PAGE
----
Deal Reached to Ban Brain-Damaging Pesticide in California

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For Immediate Release: 
Wednesday, October 9, 2019

SACRAMENTO - In a major move to protect California children, farm workers and their families, the administration of Gov. Gavin Newsom announced today it has reached an agreement with the pesticide industry to ban the use of a toxic pesticide shown to cause brain damage at even low levels of exposure.

According to the California Environmental Protection Agency,  DowAgroSciences and other companies have agreed to end the use of chlorpyrifos on crops in California by February.

The U.S. EPA was poised to ban the pesticide in 2016. But after the Trump administration came into power, in March 2017 then-EPA Administrator Scott Pruitt vacated the ban in at the request of the pesticide industry and conventional agribusiness. 

In contrast to the decision by President Trump and his administration, this action to prohibit the use of chlorpyrifos by agriculture operations in California demonstrates the kind of leadership where public health takes priority over the narrow interests of chemical agriculture, said EWG President Ken Cook.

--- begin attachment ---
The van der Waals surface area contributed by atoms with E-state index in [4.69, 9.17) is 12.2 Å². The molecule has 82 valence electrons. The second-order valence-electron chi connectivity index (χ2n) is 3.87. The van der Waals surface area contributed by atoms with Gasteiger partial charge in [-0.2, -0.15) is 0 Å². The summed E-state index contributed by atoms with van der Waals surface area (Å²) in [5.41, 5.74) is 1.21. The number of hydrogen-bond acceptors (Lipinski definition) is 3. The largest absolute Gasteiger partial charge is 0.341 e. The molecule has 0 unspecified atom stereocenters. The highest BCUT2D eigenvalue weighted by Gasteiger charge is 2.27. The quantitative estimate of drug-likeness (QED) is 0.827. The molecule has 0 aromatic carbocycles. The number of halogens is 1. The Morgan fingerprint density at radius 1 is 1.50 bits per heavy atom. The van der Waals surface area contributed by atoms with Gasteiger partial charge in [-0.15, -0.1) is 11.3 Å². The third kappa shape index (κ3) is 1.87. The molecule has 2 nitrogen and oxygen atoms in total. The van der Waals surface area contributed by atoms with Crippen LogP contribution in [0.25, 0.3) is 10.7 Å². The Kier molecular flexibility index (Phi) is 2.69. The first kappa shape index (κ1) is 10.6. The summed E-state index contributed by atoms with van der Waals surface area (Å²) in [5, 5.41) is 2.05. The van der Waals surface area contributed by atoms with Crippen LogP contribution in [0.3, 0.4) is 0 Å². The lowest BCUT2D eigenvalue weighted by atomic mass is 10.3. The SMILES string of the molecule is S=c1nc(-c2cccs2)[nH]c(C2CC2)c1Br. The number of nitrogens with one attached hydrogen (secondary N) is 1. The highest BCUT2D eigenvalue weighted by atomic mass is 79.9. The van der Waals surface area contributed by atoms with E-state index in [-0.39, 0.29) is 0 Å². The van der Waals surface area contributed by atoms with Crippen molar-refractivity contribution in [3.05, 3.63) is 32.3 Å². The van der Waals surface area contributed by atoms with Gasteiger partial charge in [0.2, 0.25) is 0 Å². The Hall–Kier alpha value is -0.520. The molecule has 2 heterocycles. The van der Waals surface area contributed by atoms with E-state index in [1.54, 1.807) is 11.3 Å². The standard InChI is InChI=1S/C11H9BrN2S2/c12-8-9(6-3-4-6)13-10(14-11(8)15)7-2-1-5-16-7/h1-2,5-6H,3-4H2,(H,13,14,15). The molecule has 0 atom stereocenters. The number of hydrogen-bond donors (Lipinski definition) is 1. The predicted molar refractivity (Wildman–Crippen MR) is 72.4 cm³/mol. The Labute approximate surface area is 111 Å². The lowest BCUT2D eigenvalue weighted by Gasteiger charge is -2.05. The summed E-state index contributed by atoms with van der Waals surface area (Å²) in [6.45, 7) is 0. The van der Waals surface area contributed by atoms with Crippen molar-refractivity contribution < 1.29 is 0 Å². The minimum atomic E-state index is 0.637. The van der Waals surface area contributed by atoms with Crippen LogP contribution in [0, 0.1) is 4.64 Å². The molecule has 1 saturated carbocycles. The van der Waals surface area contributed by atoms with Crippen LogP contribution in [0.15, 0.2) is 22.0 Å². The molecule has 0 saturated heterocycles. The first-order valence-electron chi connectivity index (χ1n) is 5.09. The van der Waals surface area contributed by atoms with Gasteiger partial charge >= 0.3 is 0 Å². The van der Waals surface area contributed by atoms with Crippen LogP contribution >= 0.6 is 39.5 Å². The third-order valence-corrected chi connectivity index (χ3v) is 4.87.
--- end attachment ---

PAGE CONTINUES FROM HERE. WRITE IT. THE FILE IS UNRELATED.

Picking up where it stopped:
“This is yet another example of California’s leadership on protection of the environment and public health in the face of the Trump administration's near daily assault against both,” said Cook, a Bay Area resident. “Gov. Newsom called the bluff of chemical agriculture and they finally yielded. This agreement will mean that California’s children, farmworkers and their families will no longer be forced to breathe a pesticide that can cause irreparable damage to the nervous system.”

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The Environmental Working Group is a non-profit, non-partisan organization that empowers people to live healthier lives in a healthier environment. Through research, advocacy and unique education tools, EWG drives consumer choice and civic action.

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